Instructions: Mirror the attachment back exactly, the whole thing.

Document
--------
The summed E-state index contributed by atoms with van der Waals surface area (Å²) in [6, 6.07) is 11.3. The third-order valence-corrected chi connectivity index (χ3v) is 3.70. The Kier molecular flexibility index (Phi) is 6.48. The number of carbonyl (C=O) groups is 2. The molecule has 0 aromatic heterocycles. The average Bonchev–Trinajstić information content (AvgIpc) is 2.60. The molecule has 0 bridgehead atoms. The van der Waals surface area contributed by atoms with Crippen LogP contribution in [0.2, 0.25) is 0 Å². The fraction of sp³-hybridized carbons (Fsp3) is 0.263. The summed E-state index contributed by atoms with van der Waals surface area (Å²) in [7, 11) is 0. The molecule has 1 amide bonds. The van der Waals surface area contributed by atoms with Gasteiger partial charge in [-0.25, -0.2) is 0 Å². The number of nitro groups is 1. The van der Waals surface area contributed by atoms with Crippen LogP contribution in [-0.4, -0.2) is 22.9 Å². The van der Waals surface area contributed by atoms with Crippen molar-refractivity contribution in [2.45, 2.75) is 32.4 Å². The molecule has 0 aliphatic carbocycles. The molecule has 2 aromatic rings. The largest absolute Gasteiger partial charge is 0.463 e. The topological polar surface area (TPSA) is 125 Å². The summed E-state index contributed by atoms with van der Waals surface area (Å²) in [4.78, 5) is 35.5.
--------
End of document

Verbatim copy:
The summed E-state index contributed by atoms with van der Waals surface area (Å²) in [6, 6.07) is 11.3. The third-order valence-corrected chi connectivity index (χ3v) is 3.70. The Kier molecular flexibility index (Phi) is 6.48. The number of carbonyl (C=O) groups is 2. The molecule has 0 aromatic heterocycles. The average Bonchev–Trinajstić information content (AvgIpc) is 2.60. The molecule has 0 bridgehead atoms. The van der Waals surface area contributed by atoms with Crippen LogP contribution in [0.2, 0.25) is 0 Å². The fraction of sp³-hybridized carbons (Fsp3) is 0.263. The summed E-state index contributed by atoms with van der Waals surface area (Å²) in [7, 11) is 0. The molecule has 1 amide bonds. The van der Waals surface area contributed by atoms with Gasteiger partial charge in [-0.25, -0.2) is 0 Å². The number of nitro groups is 1. The van der Waals surface area contributed by atoms with Crippen LogP contribution in [-0.4, -0.2) is 22.9 Å². The van der Waals surface area contributed by atoms with Crippen molar-refractivity contribution in [2.45, 2.75) is 32.4 Å². The molecule has 0 aliphatic carbocycles. The molecule has 2 aromatic rings. The largest absolute Gasteiger partial charge is 0.463 e. The topological polar surface area (TPSA) is 125 Å². The summed E-state index contributed by atoms with van der Waals surface area (Å²) in [4.78, 5) is 35.5.